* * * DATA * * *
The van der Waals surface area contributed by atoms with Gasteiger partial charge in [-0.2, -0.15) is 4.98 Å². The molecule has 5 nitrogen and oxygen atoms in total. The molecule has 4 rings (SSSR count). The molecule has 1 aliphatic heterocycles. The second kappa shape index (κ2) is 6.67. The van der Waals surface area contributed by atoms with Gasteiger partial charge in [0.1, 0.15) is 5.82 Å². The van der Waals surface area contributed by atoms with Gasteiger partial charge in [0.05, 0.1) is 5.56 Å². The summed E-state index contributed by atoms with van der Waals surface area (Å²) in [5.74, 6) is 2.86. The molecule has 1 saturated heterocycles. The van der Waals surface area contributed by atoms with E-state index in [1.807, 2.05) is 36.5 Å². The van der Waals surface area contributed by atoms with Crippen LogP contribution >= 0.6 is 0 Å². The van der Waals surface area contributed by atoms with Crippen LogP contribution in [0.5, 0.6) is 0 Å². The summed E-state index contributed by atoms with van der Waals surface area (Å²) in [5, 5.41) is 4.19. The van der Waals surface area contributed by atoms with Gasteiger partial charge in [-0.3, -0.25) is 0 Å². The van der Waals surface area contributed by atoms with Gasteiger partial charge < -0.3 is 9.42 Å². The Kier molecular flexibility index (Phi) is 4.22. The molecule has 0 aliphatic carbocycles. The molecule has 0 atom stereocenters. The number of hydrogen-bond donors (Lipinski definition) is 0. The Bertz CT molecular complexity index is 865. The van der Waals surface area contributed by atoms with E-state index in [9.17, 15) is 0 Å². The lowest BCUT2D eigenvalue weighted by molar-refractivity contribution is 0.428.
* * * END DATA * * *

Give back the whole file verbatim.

The van der Waals surface area contributed by atoms with Gasteiger partial charge in [-0.2, -0.15) is 4.98 Å². The molecule has 5 nitrogen and oxygen atoms in total. The molecule has 4 rings (SSSR count). The molecule has 1 aliphatic heterocycles. The second kappa shape index (κ2) is 6.67. The van der Waals surface area contributed by atoms with Gasteiger partial charge in [0.1, 0.15) is 5.82 Å². The van der Waals surface area contributed by atoms with Gasteiger partial charge in [0.05, 0.1) is 5.56 Å². The summed E-state index contributed by atoms with van der Waals surface area (Å²) in [5.74, 6) is 2.86. The molecule has 1 saturated heterocycles. The van der Waals surface area contributed by atoms with E-state index in [1.807, 2.05) is 36.5 Å². The van der Waals surface area contributed by atoms with Crippen LogP contribution >= 0.6 is 0 Å². The van der Waals surface area contributed by atoms with Crippen LogP contribution in [0.5, 0.6) is 0 Å². The summed E-state index contributed by atoms with van der Waals surface area (Å²) in [5, 5.41) is 4.19. The van der Waals surface area contributed by atoms with Gasteiger partial charge in [-0.3, -0.25) is 0 Å². The van der Waals surface area contributed by atoms with Gasteiger partial charge < -0.3 is 9.42 Å². The Kier molecular flexibility index (Phi) is 4.22. The molecule has 0 aliphatic carbocycles. The molecule has 0 atom stereocenters. The number of hydrogen-bond donors (Lipinski definition) is 0. The Bertz CT molecular complexity index is 865. The van der Waals surface area contributed by atoms with E-state index in [9.17, 15) is 0 Å². The lowest BCUT2D eigenvalue weighted by molar-refractivity contribution is 0.428.